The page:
WordPress and Drop Down Menus

This is the second layout I've completed with drop down menus for the WordPress generated content.  Since the pages and categories are primary navigation tools for the blog I wanted to move them out of the sidebar and give them a more prominent place. In mapping I used pure CSS drop down menus, they worked great for all computer based browsers, though did not work on the iPhone which has no sensitivity to hovering.  So for adore I chose to use some javascript for the drop down menus, and they now work on the iPhone. The following is a fairly advanced tutorial, if PHP makes you nervous feel free to just copy and paste the code into your files where indicated, and then slowly tweak your colors and styles to get them where you want them to be. The Javascript The suckerFish drop down script is short, clean, and easy to use.  The original example of the code can be found here.  To add this script to your theme, go into the theme's "header.php" file, and paste the following into the <head> section. Then add the CSS to the "style.css" file for your theme. Since I declare a lot of my styles in other classes and IDs, I did cut out some of the class declarations for this tutorial. For the original CSS view source on the suckerFish tutorial. If you are close to being a novice with CSS I recommend grabbing the CSS for the original tutorial. Now we're going to add the PHP and html that adds the drop down menus to your site. The following code creates drop down menus for Pages, Categories and Archives for your WordPress blog. Copy and paste the following code into the "header.php" for your theme in the section of your page wherever in your layout you want the drop down menus to appear. To see and example of this menu in action view source of this article with the Adore theme. Source code of the above menu, notice that the php script has turned into a list of links. Ok, so that's great, you gotta bunch of code in your theme now, but what the hell does it mean? What is going on with that HTML/PHP stuff? WordPress has some handy functions that spit out lists of your pages, categories, and archives. The function will even generate the list in <li> format. This is the heart of the this code, and the beauty of PHP is that you don't need to know a whole a lot about it to get the script to do all the work for you. The entire menu is set up as a group of nested lists. The top level list is the WordPress sections you want drop down menus for, in this example that is Pages, Categories, and Archives. This list is formatted with CSS to be in block format, essentially making a horizontal list. Nested within that list is the function which spits out the list with your pages, categories and archives. Let's take another look at that code:
  <li><a href="#info">info</a>
      <? wp_list_pages('depth=-1&title_li='); ?>     </ul>
This is printing out a list of Pages in WordPress, I set it to be set as a list with no title, as I needed to code the rest of the list to the exact specifications of the menu code. Pages, Categories, and Archives all have their own function in PHP, with a slightly different set of arguments(settings). At the end of the tutorial will be links to the info pages for all 3 functions. The CSS and javascript hide the nested list until the mouse is over the label in the top tier list. The CSS is set as follows:
.nav li a, .nav li a:link, .nav li a:active, .nav li a:visited {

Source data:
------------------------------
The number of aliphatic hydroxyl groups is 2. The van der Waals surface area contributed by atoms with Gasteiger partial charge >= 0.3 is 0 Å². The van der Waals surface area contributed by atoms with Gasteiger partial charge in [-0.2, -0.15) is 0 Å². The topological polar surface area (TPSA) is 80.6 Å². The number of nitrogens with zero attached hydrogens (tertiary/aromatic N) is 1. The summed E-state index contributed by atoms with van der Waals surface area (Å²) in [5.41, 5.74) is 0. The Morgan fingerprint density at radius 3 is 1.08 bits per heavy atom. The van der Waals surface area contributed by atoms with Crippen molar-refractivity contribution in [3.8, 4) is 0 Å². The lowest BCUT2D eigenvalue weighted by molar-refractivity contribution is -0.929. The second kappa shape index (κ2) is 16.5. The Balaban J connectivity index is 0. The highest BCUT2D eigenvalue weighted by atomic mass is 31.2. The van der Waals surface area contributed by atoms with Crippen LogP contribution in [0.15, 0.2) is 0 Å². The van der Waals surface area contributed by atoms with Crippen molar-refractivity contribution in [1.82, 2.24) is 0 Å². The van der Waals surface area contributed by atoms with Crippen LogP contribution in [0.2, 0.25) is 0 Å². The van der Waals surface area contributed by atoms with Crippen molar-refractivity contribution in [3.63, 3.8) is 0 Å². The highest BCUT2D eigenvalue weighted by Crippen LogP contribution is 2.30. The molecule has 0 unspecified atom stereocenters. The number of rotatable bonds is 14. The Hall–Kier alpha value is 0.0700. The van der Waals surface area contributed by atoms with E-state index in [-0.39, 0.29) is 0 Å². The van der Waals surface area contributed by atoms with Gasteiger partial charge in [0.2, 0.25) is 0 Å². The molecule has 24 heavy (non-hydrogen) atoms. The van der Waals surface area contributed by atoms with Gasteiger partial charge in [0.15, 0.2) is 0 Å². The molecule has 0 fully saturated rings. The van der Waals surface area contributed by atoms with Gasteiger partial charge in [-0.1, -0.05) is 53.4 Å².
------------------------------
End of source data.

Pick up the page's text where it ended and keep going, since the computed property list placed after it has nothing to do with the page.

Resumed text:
font: normal 20px 'Century Gothic', 'Verdana', 'Helvetica', sans-serif;
  display: block;
  padding-right: 6px;
  text-transform: lowercase;
  text-decoration: none;
Above is the style for the top level of the list, essentially the sections of your page that you want drop down menus for. The display style is "block" so the list elements will appear next to each other. The rest of the style is just font formatting. This style could get a lot more complicated and be made to make each section look like a button, or however you wanted it to appear.
.nav-two li a {
   font-family: 'Verdana', 'Helvetica', sans-serif;
    padding: 4px !important;
    font-size: 14px !important;
    text-transform: none !important;
This is the style for the drop down menu, to create the background I used rgba so the background of the drop down is transparent. Once again this can get as fancy as you like, I tend to prefer minimalist styles. The rest of the styles that appear in the tutorial set up the positioning and layers of the lists. The drop down menu is actually set to reside beyond the margins of the page, on hover the location of the menu changes to right below the header text. The styles I cut from this tutorial primarily set the styles for the links. My link colors were already defined for this section of my page by #cross, so I did not set them again. However, this should pretty much cover what you need to know to put this concept into your theme. For further reading:

2 thoughts on “WordPress and Drop Down Menus”

    • I looked at a lot of themes, and read a lot of source code. If I saw a theme online doing something I wanted, I’d try and find a similar theme and download it, and see how it was done with the PHP, HTML and CSS.

      My themes all came from a WordPress theme called “Sandbox” which is a completely stripped down theme. It made easier for me to see what was making the theme tick.

      I also started out with html and css that I knew how to write, I didn’t get into anything out of my comfort zone so I could figure out how to make my code work in WordPress. It was the third theme I did that I even started to feel happy with my code.

      The one really annoying thing about WordPress is that the entry headers are coded into each entry related page (categories, archives, index, single, tag and search), and I like most of mine to look the same, I made a hack for that and I’ll be posting a tutorial on it soon.

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